Bottomless Ladles (Sokonuki Hishaku) 底抜き柄杓

In my Sept. 20 column in The Japan Times, I promised to post a pretty striking photo of a shrine in Yamanashi Prefecture where women plant bottomless ladles upright into the hillside as part of prayers for a safe and easy birth.

The shrine is called Sangoji (産宮神) and it’s near a small town called Minobu (身延町). As I explained in my column, the ladle symbolizes a wish that the child will exit the mother’s body as easily as water flows from a bottomless ladle. Here’s a closer view of the ladles, which are called sokonuki hishaku (底抜き柄杓):

For more about safe-birth prayersanzan kigan (安産祈願) – scroll down to the next post or click here.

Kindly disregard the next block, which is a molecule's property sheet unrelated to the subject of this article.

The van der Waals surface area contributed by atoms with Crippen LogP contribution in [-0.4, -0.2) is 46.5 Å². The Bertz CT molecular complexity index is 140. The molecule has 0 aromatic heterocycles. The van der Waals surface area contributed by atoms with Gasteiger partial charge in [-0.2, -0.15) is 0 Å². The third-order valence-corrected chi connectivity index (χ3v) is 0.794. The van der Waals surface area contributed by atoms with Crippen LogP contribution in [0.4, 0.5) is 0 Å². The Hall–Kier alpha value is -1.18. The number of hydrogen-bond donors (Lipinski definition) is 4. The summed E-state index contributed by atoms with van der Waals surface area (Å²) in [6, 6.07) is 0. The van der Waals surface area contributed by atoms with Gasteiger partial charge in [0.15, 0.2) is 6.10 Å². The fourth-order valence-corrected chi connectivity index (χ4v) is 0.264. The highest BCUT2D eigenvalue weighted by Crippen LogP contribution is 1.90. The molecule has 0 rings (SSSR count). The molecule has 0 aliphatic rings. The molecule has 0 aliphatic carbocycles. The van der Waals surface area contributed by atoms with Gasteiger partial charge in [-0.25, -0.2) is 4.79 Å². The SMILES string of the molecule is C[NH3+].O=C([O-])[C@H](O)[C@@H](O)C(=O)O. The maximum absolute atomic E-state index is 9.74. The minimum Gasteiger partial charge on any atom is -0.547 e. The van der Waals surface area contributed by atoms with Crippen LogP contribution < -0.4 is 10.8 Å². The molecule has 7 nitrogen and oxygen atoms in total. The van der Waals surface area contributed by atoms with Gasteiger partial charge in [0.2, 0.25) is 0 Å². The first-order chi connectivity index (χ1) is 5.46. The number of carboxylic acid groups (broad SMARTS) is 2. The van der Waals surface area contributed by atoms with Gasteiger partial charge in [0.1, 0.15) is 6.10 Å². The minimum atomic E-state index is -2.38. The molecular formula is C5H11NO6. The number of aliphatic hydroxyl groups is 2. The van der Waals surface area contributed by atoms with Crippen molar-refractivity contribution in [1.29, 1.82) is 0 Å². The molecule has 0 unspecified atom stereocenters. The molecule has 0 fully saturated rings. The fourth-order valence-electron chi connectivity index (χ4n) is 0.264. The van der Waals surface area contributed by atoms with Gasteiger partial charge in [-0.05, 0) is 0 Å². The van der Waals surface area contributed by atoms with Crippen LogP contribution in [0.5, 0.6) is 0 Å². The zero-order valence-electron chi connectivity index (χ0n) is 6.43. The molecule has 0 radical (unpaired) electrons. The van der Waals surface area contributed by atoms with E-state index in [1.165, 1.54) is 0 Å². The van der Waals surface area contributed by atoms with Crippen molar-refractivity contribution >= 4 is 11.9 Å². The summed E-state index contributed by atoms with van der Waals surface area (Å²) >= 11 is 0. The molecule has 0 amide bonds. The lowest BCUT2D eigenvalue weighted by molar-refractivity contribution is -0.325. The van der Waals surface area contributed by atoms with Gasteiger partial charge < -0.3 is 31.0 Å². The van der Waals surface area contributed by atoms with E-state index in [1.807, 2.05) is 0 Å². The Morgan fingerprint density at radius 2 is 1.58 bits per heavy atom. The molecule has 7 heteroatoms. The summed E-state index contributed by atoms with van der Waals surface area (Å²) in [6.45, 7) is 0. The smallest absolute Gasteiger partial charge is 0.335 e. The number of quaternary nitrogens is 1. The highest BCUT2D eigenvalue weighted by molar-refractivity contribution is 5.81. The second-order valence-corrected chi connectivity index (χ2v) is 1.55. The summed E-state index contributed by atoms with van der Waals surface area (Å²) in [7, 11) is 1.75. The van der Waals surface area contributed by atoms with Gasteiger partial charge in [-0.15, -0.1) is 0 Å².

But before you go — bottomless ladles also show up in folklore connected to a sea monster called Umi-bozu (海坊主) so I thought I’d provide a few illustrations so you know who to watch out for the next time you put out to sea.

Umibozu Edo period illustration

Whatever you do, don’t hand this guy a ladle unless you’ve removed the bottom first. See my column for full instructions.

This entry was posted in Life in Japan, What the Heck is That? and tagged , , , . Bookmark the permalink.

3 Responses to Bottomless Ladles (Sokonuki Hishaku) 底抜き柄杓

  1. ryukyumike says:

    Love this post, photos, history, facts and folklore all in one !

  2. Lurker says:

    Creepy (I mean the sea-monster)!

  3. Pingback: How a bottomless water ladle aids your safe childbirth in Japan

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